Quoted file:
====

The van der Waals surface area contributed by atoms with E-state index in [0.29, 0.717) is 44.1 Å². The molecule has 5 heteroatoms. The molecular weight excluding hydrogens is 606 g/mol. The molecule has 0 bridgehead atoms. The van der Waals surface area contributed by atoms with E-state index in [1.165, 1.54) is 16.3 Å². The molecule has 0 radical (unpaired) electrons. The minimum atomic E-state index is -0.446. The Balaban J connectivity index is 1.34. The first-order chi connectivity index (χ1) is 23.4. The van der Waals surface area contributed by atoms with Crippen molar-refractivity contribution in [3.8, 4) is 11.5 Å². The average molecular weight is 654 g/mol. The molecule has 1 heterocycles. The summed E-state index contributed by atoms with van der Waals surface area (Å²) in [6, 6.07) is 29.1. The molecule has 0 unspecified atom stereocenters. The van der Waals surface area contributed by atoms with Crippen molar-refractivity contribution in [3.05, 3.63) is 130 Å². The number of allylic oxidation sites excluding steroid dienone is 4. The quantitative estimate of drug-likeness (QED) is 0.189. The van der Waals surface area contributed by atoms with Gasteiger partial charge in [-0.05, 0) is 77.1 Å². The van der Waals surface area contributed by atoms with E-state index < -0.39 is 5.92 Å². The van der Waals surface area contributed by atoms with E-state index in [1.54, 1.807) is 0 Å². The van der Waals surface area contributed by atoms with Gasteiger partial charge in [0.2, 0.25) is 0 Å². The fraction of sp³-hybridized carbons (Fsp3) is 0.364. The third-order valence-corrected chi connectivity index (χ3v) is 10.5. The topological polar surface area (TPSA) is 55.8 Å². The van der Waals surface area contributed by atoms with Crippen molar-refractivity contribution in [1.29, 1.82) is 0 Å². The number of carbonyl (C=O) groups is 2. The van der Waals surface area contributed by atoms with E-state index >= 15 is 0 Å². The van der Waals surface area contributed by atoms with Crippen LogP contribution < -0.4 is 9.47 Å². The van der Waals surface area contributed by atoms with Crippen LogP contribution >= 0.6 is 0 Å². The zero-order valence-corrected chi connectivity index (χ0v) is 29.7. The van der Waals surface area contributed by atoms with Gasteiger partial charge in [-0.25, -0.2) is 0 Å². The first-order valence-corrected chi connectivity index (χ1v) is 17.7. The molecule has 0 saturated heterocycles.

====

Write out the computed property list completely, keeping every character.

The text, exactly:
The van der Waals surface area contributed by atoms with E-state index in [0.29, 0.717) is 44.1 Å². The molecule has 5 heteroatoms. The molecular weight excluding hydrogens is 606 g/mol. The molecule has 0 bridgehead atoms. The van der Waals surface area contributed by atoms with E-state index in [1.165, 1.54) is 16.3 Å². The molecule has 0 radical (unpaired) electrons. The minimum atomic E-state index is -0.446. The Balaban J connectivity index is 1.34. The first-order chi connectivity index (χ1) is 23.4. The van der Waals surface area contributed by atoms with Crippen molar-refractivity contribution in [3.8, 4) is 11.5 Å². The average molecular weight is 654 g/mol. The molecule has 1 heterocycles. The summed E-state index contributed by atoms with van der Waals surface area (Å²) in [6, 6.07) is 29.1. The molecule has 0 unspecified atom stereocenters. The van der Waals surface area contributed by atoms with Crippen molar-refractivity contribution in [3.05, 3.63) is 130 Å². The number of allylic oxidation sites excluding steroid dienone is 4. The quantitative estimate of drug-likeness (QED) is 0.189. The van der Waals surface area contributed by atoms with Gasteiger partial charge in [-0.05, 0) is 77.1 Å². The van der Waals surface area contributed by atoms with E-state index < -0.39 is 5.92 Å². The van der Waals surface area contributed by atoms with E-state index in [1.54, 1.807) is 0 Å². The van der Waals surface area contributed by atoms with Gasteiger partial charge in [0.2, 0.25) is 0 Å². The fraction of sp³-hybridized carbons (Fsp3) is 0.364. The third-order valence-corrected chi connectivity index (χ3v) is 10.5. The topological polar surface area (TPSA) is 55.8 Å². The van der Waals surface area contributed by atoms with Crippen molar-refractivity contribution in [1.29, 1.82) is 0 Å². The number of carbonyl (C=O) groups is 2. The van der Waals surface area contributed by atoms with E-state index >= 15 is 0 Å². The van der Waals surface area contributed by atoms with Crippen LogP contribution < -0.4 is 9.47 Å². The van der Waals surface area contributed by atoms with Crippen LogP contribution >= 0.6 is 0 Å². The zero-order valence-corrected chi connectivity index (χ0v) is 29.7. The van der Waals surface area contributed by atoms with Gasteiger partial charge in [-0.25, -0.2) is 0 Å². The first-order valence-corrected chi connectivity index (χ1v) is 17.7. The molecule has 0 saturated heterocycles.